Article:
Game addiction has escalated such that residential treatment facilities are cropping up, the first here in the Great Northwest.  A Nova Scotia psychologist has set up a website (with workbooks for sale) with resources for parents and adult addicts.

I'm biased on this topic. While compulsion to keep playing these games may have a physiological basis (providing dopamine highs), I have little sympathy for wasting the limited, precious moments we have on earth to embrace and appreciate the real world.  People harvesting from cartoon farms or evoking gun-barrel drawings by clicking mafia options are losing their souls to something ultimately worthless.  Even watching TV with family, while not directly engaging each other, at least involves some shared presence, some common experience.  Devoting attention--any at all!--to a virtual world simply pulls the individual away from life, from people who quickly understand they're second-priority.  Gamers know this, and like other true addicts, dismiss or rationalize it because they are compelled by the game.

Maybe it's not a physiological addiction. Maybe it's just a competitive drive gone wild.  But aggression and the need to compete are considered male characteristics, and women equal men in their devotion to online virtual-world games; one report says women spend even more time at them (averaging 29 hours per week, to men's 25).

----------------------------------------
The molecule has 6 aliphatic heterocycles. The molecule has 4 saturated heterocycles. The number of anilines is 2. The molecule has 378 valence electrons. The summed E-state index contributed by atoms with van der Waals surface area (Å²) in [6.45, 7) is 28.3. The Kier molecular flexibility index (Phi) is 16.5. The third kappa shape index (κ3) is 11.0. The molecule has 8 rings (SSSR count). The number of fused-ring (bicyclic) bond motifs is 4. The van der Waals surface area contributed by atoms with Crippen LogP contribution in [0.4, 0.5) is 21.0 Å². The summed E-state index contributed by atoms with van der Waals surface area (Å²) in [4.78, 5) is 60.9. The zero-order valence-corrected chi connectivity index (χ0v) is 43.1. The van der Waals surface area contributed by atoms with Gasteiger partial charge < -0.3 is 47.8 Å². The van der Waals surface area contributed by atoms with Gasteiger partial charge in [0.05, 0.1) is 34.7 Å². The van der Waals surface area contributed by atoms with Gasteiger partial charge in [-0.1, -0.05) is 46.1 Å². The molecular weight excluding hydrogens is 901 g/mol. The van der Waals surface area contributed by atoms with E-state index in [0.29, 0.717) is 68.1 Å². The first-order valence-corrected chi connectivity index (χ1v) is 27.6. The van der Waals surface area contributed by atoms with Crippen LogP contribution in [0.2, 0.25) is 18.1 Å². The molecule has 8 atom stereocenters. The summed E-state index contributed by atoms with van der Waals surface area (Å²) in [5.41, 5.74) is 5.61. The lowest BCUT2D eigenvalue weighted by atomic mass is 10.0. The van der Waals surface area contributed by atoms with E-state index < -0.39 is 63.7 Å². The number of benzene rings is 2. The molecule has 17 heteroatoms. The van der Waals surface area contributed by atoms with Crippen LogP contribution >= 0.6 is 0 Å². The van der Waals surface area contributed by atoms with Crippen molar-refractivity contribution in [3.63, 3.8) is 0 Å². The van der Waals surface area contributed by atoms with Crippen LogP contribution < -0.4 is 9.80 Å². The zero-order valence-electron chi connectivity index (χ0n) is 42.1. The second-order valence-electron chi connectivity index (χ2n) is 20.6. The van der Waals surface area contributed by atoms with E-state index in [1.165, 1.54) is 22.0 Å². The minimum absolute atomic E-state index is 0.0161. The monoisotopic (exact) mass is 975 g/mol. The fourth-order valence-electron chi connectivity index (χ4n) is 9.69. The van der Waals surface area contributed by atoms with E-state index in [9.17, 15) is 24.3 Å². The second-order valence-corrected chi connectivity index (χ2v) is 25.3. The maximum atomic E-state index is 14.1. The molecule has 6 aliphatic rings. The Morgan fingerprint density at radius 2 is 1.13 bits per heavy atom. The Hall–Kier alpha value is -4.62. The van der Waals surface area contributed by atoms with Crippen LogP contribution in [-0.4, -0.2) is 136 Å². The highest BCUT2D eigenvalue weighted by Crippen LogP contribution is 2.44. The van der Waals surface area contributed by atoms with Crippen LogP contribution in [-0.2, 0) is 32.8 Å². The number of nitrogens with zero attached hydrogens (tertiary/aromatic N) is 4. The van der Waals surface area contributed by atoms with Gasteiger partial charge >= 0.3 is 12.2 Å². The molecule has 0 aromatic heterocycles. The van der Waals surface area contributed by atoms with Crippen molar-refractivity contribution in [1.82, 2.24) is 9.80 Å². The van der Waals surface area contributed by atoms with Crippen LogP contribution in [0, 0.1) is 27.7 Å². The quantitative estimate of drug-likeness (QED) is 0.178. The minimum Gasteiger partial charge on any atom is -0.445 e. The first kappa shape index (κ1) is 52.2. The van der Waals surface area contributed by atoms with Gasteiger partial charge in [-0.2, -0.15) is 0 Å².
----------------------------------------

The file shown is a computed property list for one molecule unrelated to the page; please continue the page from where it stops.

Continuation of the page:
Perhaps each gender is receiving differing types of fulfillment from its involvement, but in any case, the real and important things in life suffer.  I contend that even moderate time at  computer games could be better spent in reality-based pursuits.  Support for my view is that every self-test for game addiction I've seen includes a question about guilt over time spent online.

But when you combine lost time with lost money, you get a real problem. Virtual goods may bolster game-makers' profits, but what do they do for the purchaser, who has nothing to show for it beside a higher score?  You may say it's an investment in pleasure; we spend lots of money on vacations and concert tickets and fine wines and Disneyland, and when they're gone, they're gone, too.  But each of those experiences is real.

When your tombstone is laid, the vacations and concerts and dinners with delicious wine may add up to "he was a great family man."  But the hours spent in FarmVille or as El Cacique only compile to narcissism, mental and emotional masturbation, usually at the expense of those who long for you.

Maybe I just don't get it; if not, enlighten me. Otherwise, I'd rather pursue a virtuous life than a virtual one.